For whatever reason, many fans feel detached enough to yell at officials as if they are in another car and cannot hear them.

When they meet the official face to face after the game, nothing but pleasantries are exchanged.

The benefits of officiating greatly outweigh those screams, the official said.

One of those benefits is that referees get to know high school coaches from around the state.

“These coaches are fantastic people,” the official said. “With 99 percent of them, the minute the game is over, it’s over. There’s not one coach that I hated. They’re really great people. The fans are, too.”

“Most of the people who do the yelling really are great people. They just get caught up in it.”

The official I talked to has been recruiting officials for as long as he has refereed and umpired. He sees a younger generation of potential officials scared off by some of those frightening stories that many have seen with their own eyes.

However, he pointed out that a lot of those incidents come from traveling tournaments, not high school events.

One young Butte official was recently verbally accosted by multiple coaches and fans at a travel tournament. It took other fans to step in and make sure the confrontation did not get physical.

The only fallout from that incident is we now have one more potential official saying “no thanks” to the prospect of joining the Montana Officials Association.

“It’s not the players,” the official said. “At the high school level, it’s not the coaches. It really isn’t the fans. It’s these tournaments where there’s no authority there.”

“When you’re doing high school games, you only listen to one coach. In these traveling tournaments, they have so many people screaming at them. They don’t know how to handle it.”

At high school games, each school has administrators who focus on the student sections. Instead, perhaps those administrators should sit by the parents’ sections.

The student sections are just trying to have fun. Too many adults, on the other hand, seem to be trying to make sure the rest of the fans cannot.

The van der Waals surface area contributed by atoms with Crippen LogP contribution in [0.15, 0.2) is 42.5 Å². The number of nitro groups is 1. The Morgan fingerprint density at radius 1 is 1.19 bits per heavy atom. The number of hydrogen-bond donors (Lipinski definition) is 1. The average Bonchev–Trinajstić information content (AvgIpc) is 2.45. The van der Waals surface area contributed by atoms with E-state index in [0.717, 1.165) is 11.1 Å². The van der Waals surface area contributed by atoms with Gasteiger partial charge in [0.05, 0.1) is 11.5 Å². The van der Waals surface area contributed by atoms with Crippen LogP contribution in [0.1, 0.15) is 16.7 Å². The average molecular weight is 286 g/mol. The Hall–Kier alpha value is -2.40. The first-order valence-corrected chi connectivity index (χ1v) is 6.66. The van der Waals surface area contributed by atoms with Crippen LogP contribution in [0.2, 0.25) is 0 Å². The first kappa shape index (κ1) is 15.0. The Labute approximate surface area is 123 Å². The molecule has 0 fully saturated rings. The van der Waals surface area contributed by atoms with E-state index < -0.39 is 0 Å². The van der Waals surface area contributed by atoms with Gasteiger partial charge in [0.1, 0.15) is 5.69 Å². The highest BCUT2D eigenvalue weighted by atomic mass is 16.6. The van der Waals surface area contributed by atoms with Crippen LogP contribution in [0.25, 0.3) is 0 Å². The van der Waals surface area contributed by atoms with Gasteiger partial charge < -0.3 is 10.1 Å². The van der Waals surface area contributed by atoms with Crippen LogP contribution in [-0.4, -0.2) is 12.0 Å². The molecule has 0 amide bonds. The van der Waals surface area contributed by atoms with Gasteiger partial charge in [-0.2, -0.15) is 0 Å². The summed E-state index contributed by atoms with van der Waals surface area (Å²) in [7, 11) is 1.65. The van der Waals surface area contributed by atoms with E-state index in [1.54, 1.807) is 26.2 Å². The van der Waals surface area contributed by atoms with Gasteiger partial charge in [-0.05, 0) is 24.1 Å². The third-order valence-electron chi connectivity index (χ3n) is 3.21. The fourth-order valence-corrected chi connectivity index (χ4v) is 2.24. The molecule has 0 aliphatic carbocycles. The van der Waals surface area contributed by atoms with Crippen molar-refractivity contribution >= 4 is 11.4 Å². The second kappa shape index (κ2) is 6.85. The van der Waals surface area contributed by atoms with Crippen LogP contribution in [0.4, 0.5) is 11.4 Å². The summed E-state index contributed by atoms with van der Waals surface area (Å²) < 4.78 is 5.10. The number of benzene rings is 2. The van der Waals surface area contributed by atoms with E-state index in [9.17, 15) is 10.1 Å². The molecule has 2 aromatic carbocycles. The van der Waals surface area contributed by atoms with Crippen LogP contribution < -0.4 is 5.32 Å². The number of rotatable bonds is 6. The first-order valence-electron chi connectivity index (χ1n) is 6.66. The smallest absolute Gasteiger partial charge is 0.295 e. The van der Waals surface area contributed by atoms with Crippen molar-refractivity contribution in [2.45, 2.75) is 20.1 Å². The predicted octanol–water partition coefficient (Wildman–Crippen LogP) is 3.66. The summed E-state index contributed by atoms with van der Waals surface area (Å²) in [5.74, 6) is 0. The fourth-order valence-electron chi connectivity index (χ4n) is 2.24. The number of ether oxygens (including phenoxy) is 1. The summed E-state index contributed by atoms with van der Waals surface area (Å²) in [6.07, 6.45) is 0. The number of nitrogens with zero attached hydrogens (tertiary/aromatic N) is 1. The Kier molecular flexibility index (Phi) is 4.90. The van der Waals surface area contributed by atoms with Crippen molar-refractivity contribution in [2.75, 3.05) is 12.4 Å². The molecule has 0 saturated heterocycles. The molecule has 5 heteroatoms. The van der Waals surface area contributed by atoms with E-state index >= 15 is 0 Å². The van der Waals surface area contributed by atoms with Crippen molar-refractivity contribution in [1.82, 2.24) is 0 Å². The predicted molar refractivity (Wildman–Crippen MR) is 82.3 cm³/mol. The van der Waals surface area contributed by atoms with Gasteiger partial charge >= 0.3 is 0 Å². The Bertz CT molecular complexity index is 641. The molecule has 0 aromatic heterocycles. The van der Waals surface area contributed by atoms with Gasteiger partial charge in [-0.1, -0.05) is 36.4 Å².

When those fans cross the line, as they have been doing more frequently each season, we need those administrators to start throwing them out.

If we start printing the names of the ejected fans, along with a paragraph describing their deplorable behavior, in the newspapers — like we do with drunk drivers — things will clean up in a hurry.

Unfortunately, we do not have time for rational problem solving.

The day is coming — and it’s coming fast — that games in our parts are going to be canceled because we do not have enough officials.

“It’s coming,” the official said of such cancellations. “Oh, it’s coming.”

That is why we need some new officials to step up, and we need them to step up now. And in all sports.

While our Butte official pool is aging and several officials are breaking down physically, those officials will still be around to get new officials up to speed.

New officials will have hundreds of years of experience at their disposal.

“A lot of young guys don’t know they’re going to get help. They think they’re just going to stick me on the court by myself,” the official said. “There are people in the MOA who are willing to take anyone and train them to get them ready so there is not such a shock.”

“They’ll get help. They’ll get as much help as they need.”

They will probably even give you a ride to Lima.

— Bill Foley, who will not give you a ride to Lima, writes a column that appears Tuesdays on Email him at Follow him at